a few years back.  I sold my home without a new place lined up, nor a job, nor anything other than having put my stuff in storage.  I left my suits at the cleaners, figuring I would come back in a week or two with money to get them out.
    And I threw the last of my stuff - a couple changes of clothes and some odds and ends - and the dog in the car and pointed it out of town, crashing with friends for the weekend it took for the checks from the closing to clear.  And then picking a town from a short-ish list, and living in a motel for a couple weeks until I found a new place.
    Technically, I was homeless.
    But it all worked out OK.

    And it will work out for you, TL.

    In 1994 (none / 0) (#5)
    by CaptHowdy on Wed Oct 07, 2015 at 09:01:39 AM EST
    I left Boston to take my first film industry job in LA.  Having done the interviews and sealed the deal in Dec I came back supervised the movers getting my stuff and departed in a step van with the stuff I did not trust to the movers, i collect, the dog and high hopes.
    That was Jan 15 1994.  I was officially on my way to a place I had already rented as were the movers.  On Jan 17 I found myself snowbound in a motel in Tennessee.  If that date sounds vaguely familiar it's because it's the date of the Northridge earth quake.  I was stuck.  There was nothing in tv but wall to wall coverage of the destruction.  They of course made it look like LA was in flames.  Phones were out.  I could not call anyone to find out if I still had a place to live or work and it stayed that way until I arrived.  But I could not go back.  

    It worked out.  I agree with the above,  it will work out.  Breathe.  Maybe day drink.

    Speaking of day drinking, I just finished season 4 of The Wire.
    Is it to early for a vodka?  Damn.


    Off Conversation Question... (none / 0) (#8)
    by ScottW714 on Wed Oct 07, 2015 at 09:16:40 AM EST
    ...about Hollywood, specifically special effects.

    How are all these shows replicating people floating in the weightlessness of space.  It used to be something you would only see in the movies, but now I see it all time, which leads me to believe it's not very complicated or costly.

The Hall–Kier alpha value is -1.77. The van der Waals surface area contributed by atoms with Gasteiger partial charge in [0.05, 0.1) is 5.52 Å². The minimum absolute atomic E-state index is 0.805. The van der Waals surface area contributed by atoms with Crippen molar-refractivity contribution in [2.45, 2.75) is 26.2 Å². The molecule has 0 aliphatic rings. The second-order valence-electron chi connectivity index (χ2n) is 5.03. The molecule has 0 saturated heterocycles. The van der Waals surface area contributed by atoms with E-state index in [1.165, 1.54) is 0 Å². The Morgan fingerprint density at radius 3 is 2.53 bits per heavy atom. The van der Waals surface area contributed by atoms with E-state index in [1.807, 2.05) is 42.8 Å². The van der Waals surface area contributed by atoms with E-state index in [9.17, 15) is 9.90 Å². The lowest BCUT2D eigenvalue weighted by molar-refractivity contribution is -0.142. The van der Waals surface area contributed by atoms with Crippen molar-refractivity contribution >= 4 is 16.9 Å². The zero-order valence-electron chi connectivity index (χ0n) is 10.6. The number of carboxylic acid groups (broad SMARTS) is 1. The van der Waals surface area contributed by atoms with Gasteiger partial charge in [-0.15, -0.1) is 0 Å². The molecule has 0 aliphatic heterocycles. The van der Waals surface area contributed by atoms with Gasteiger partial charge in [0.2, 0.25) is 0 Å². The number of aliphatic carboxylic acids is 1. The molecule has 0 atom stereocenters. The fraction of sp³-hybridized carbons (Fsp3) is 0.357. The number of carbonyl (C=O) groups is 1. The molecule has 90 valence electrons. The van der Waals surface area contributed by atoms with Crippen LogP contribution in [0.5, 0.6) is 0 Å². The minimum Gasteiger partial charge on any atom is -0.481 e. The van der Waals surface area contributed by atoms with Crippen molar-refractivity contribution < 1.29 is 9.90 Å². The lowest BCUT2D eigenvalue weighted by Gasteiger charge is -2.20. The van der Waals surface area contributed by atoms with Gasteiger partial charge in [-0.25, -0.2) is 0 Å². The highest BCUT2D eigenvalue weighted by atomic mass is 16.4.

I look closely and it's done so well that it's been seriously bothering me.  The only thing I can come us with is they have built a set in one of those planes that goes up and free falls for a minute or two, but that seems unreasonable.  

    Either way, I am seriously impressed.


    Well (none / 0) (#10)
    by CaptHowdy on Wed Oct 07, 2015 at 09:22:33 AM EST
    The "vomit comet" is possible.  But I suspect it's probably just suspension rigs. They have gotten really really good at that.
    I have a friend who specializes in that stuff.  He worked on Gravity.  That was all rigs as far as I know.

    Did you know the vomit comet was first used in Apollo 13, one of my film credits?   Some of the best stuff I was ever able to do.


    I Did Not... (none / 0) (#15)
    by ScottW714 on Wed Oct 07, 2015 at 09:46:01 AM EST
    ...but I am pleased to know, even if I am 20 years late, that the plane was used for filming.

    If they are using rigs, holly smokes, that is something else.


    Thinking of you, Jeralyn. (5.00 / 2) (#6)
    by lentinel on Wed Oct 07, 2015 at 09:05:32 AM EST
    I hope things move as smoothly and comfortably as possible for you.

    I also hope that you received some financial compensation from the company whose employee set the fire in your new home.

    Best wishes to you.

    I will raise a glass this evening in your honor.
    And thank you for TalkLeft.

    Trump referred to himself (none / 0) (#4)
    by lentinel on Wed Oct 07, 2015 at 09:00:29 AM EST
    as being "militaristic".

    In fact, he said something to the effect that he is more militaristic than anybody.

    He said he would strengthen the military so that no one would dare mess with us - or words to that effect.

    Even though he phrases this sentiment somewhat more inelegantly than others on the campaign trail, I don't think that his vision is at odds with theirs.

    What I don't think that these people have taken in is the experience - the trauma - of September 11, and the bombing in Boston at the marathon.